“You Balance Me.”

I said that to my husband the other day as he was helping me down the stairs, and it’s true. We hold hands when we walk together, not only for affection, but also to keep each other from falling flat on our faces. I willingly admit that that is more likely to happen to me than to him. I get distracted and forget to look where I’m going. I trip on curbs more often than I’d care to admit. I miscalculate stairways. My depth perception is tenuous at best.

So we walk along, acting like a third dimension that gives structure and shape to what would otherwise be a flat, ineffectual plane. We lean on each other when necessary. We prop each other up.

And this extends to the emotional realm as well. It’s great when someone is willing to validate your thought processes. It’s nice to have a sounding board. It’s comforting to be able to give and receive advice. We each have different structural and emotional strengths and weaknesses. We allow each other those. We don’t cling or overwhelm. We supplement each other.

When seeking out a partner, it is important to have a lot in common. But don’t overlook the opposite qualities, either. If your ship lists to port and his or hers lists to starboard, you can meet in the middle and keep each other from sinking. It’s quite nice.

Lean

An attitude of gratitude is what you need to get along. Read my book! http://amzn.to/2mlPVh5

 

Let Us Fish Protests and Their Ilk

The other day, I saw a large procession of pleasure craft float beneath my drawbridge. I took this picture. From the radio chatter I was able to determine that this was a Let Us Fish protest.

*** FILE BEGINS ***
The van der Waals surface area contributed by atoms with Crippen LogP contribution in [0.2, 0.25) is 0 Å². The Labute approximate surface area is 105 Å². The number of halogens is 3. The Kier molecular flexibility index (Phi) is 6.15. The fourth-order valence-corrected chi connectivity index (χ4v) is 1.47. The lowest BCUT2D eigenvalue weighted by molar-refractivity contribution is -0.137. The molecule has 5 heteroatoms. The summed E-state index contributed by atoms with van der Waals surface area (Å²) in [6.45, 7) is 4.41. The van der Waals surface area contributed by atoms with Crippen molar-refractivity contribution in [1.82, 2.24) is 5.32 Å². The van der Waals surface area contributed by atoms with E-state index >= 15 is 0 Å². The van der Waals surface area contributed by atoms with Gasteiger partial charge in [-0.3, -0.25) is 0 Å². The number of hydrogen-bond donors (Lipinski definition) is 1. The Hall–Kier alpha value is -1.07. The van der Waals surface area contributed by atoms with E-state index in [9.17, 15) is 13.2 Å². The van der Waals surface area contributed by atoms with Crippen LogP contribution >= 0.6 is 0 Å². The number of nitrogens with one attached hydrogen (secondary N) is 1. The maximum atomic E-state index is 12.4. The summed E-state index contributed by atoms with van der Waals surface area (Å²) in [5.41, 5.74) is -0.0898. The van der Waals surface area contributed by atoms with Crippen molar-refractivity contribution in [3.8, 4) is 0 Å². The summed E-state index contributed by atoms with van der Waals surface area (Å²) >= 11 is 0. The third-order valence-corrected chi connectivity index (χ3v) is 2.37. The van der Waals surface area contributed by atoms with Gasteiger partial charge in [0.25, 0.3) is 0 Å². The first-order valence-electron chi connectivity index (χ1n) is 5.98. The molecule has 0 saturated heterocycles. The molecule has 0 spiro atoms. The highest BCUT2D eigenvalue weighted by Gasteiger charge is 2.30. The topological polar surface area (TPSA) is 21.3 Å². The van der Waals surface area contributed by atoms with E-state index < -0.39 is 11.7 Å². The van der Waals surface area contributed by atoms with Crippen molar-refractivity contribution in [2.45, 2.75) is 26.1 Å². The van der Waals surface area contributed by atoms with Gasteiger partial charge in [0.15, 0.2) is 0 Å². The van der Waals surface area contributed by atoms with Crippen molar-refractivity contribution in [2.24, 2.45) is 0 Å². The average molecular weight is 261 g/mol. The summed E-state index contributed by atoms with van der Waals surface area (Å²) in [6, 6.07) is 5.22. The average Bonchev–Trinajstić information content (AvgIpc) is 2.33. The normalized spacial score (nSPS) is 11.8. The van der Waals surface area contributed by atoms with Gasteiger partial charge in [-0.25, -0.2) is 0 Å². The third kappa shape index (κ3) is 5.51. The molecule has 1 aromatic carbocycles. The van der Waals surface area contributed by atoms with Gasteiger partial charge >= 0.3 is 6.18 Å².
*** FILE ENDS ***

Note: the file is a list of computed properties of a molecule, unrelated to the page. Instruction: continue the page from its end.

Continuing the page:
IMG_20200426_123108

It seems that the State of Washington, as part of its Stay Home, Stay Healthy initiative, has put restrictions on recreational fishing. These protesters feel that they should have the right to fish. After all, how does it hurt anyone?

Well, as with all of those who are wanting to get back to normal too soon, you’re overlooking how your actions impact others, and I find that extremely selfish.

You will have to gas up your car and your vessel, which means you’re touching gas pumps. You’re probably stopping to get food and snacks along the way. You’re interacting with others at the docks. If you behave recklessly, you’re forcing the harbor patrol and/or the Coastguard to get involved, thus exposing themselves to you. If you get hurt in any way, you’re causing health care workers to interact with you. After all is said and done, you then bring those potential COVID-19 exposures home to loved ones, risking their exposure, and they in turn risk exposing anyone they interact with, many of whom aren’t throwing tantrums because they can’t go fishing.

It’s the same situation with people who are outraged they can’t go to the hairdresser or the tattoo parlor. Get over it. These things can wait. They are not worth anyone’s life.